Cooperation New Orleans Loan Fund is
a community-based loan fund that provides technical assistance, business development, and non-extractive capital to worker-owned cooperatives. Instead of traditional financing based on personal credit history and collateral, our loan fund is based on deep community relationships and our mutual interest in resourcing worker-owned businesses that meet community needs. We see our loan fund as a tool to build a mass worker-led movement for a cooperative New Orleans.
Before we can understand what it means to be non-extractive, let’s talk about what extraction is. Extraction is when something is taken, especially by force. Under our current capitalist system, resources are extracted from the Earth, labor is extracted from workers, profits are extracted from the people, sacred space and history and cultural staples are extracted from communities. The people extracting from us gain more power, leaving us and the planet void of the nutrients we need to survive. What little is given to us does not make up for what is taken from us.
In a traditional lending system--like getting a loan from the bank for your home or small business--high interest rates, credit, and discriminatory factors are used against people to benefit the lender. This style of lending is extractive, because the person borrowing has to risk losing everything, and always has to pay back more than they are receiving.
We believe that everyone should have access to the resources they need to realize their ideas. You should not have to engage with predatory lending to afford to start a business. Our Loan Fund offers Black worker-owned cooperatives non-extractive loans, which are designed to never take more from the borrower than they can afford. Loans are paid back only when a profit has been made from borrowed funds, when the cooperative earns more than they are spending, and when making loan re-payments will not harm the business. Unlike traditional loans, we will never ask you to risk your personal assets like your home or your car. These loans are made by us and for us to meet our own needs. We do this work through the help of Seed Commons, a community wealth cooperative that funds and supports community loan funds like ours across the country.
How does it work?
While every business is different, there is a basic flow to how the Cooperation New Orleans Loan Fund works with cooperatives seeking technical assistance and financing for their business. Explore the stages below.
After a co-op fills out the loan fund inquiry form, one of the Loan Fund team members will follow up to collect more information or set up an intake meeting. We typically work with projects that have at least two, preferably three, people committed to the idea of making this business a cooperative. Alignment with our values is also important.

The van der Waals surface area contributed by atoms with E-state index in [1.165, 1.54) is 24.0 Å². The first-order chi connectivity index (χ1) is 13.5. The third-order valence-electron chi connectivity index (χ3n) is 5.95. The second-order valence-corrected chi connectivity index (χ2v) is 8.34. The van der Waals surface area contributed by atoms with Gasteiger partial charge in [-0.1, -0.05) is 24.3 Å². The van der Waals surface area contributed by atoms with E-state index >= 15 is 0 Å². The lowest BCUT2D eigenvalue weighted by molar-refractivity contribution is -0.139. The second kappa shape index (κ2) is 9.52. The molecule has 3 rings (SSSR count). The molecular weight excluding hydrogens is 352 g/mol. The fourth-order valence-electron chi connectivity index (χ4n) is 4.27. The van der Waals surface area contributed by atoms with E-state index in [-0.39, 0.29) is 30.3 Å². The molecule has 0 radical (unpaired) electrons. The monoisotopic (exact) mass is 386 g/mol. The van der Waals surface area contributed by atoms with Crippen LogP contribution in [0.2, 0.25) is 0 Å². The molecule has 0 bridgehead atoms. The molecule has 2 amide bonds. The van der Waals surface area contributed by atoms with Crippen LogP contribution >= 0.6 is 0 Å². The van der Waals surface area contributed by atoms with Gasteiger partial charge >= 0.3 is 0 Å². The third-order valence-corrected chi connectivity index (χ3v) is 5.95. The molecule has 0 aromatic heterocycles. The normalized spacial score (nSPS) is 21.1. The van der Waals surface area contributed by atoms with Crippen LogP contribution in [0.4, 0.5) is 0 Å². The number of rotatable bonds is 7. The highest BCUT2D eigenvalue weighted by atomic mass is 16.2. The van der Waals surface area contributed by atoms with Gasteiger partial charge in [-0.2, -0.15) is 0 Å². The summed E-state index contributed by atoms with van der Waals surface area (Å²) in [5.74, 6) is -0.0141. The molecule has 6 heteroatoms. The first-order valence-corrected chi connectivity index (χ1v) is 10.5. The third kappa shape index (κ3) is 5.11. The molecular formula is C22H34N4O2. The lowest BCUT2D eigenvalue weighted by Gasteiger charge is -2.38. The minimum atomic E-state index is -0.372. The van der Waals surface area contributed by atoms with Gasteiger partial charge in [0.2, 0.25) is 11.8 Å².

If there is alignment with our values, we next bring the business to our local steering committee with recommendations of how to best support the project within our current capacity. Sometimes this looks like technical assistance around collective decision making or cooperative development. Sometimes it might be working with the cooperative to prepare a loan application to Seed Commons--the national community wealth building cooperative of which we are a peer loan fund member.
If the co-op is seeking a non-extractive loan to finance a part of their business, we will develop a work plan with the business to get them loan ready. This can take anywhere between 2 months to a year to bring the loan memo forward to the Seed Commons national sustainability committee, which approves loans based on values alignment and productive sustainability of the business.
4. Once a loan is approved, our work together continues! Loan Stewards provide ongoing technical assistance and support to ensure the success of the cooperative.
The Loan Fund has secured financing for three cooperative business:
Pagoda Cafe, a cafe located on the historic Bayou Road
Flippin Birds Food Truck, a chicken mobile food truck parking primarily in the Central Business District, at hospitals, and universities
Keep it in the Culture, a multi-purpose space selling masking supplies to Mardi Gras Indians.
While all of these cooperatives operate from the same values, their paths to being cooperatives differ. Pagoda existed as a privately owned business for several years prior to being purchased by the employees with the help of our Loan Fund. Flippin Birds is a new business that used the Loan Fund for start-up costs. Keep it in the Culture began their journey with the Loan Fund from an idea phase.
In addition to providing an alternative way to finance small businesses, the loan fund also offers technical assistance. That can include support with accounting, marketing, website development, social media management and other business services, as well as assistance with pivoting to address operational needs and a changing business environment. Even if a cooperative is not interested or eligible in securing a loan, we may still work with cooperatives providing technical assistance, such as our relationship with Birthmark Doula Collective.
We are also working with other businesses and various stages of development, including Urban Dreams and Watch the Waistline. We plan to continue sharing information about our loan fund as a potential resource and pathway to strengthening our cooperative ecosystem.
Read more about other cooperative businesses across the country funded by Seed Commons.
The Pagoda Cafe team at their 10-year & Worker ownership celebration
Photography by Lush Budoir
Our Loan Stewards
Read more about our stewards here!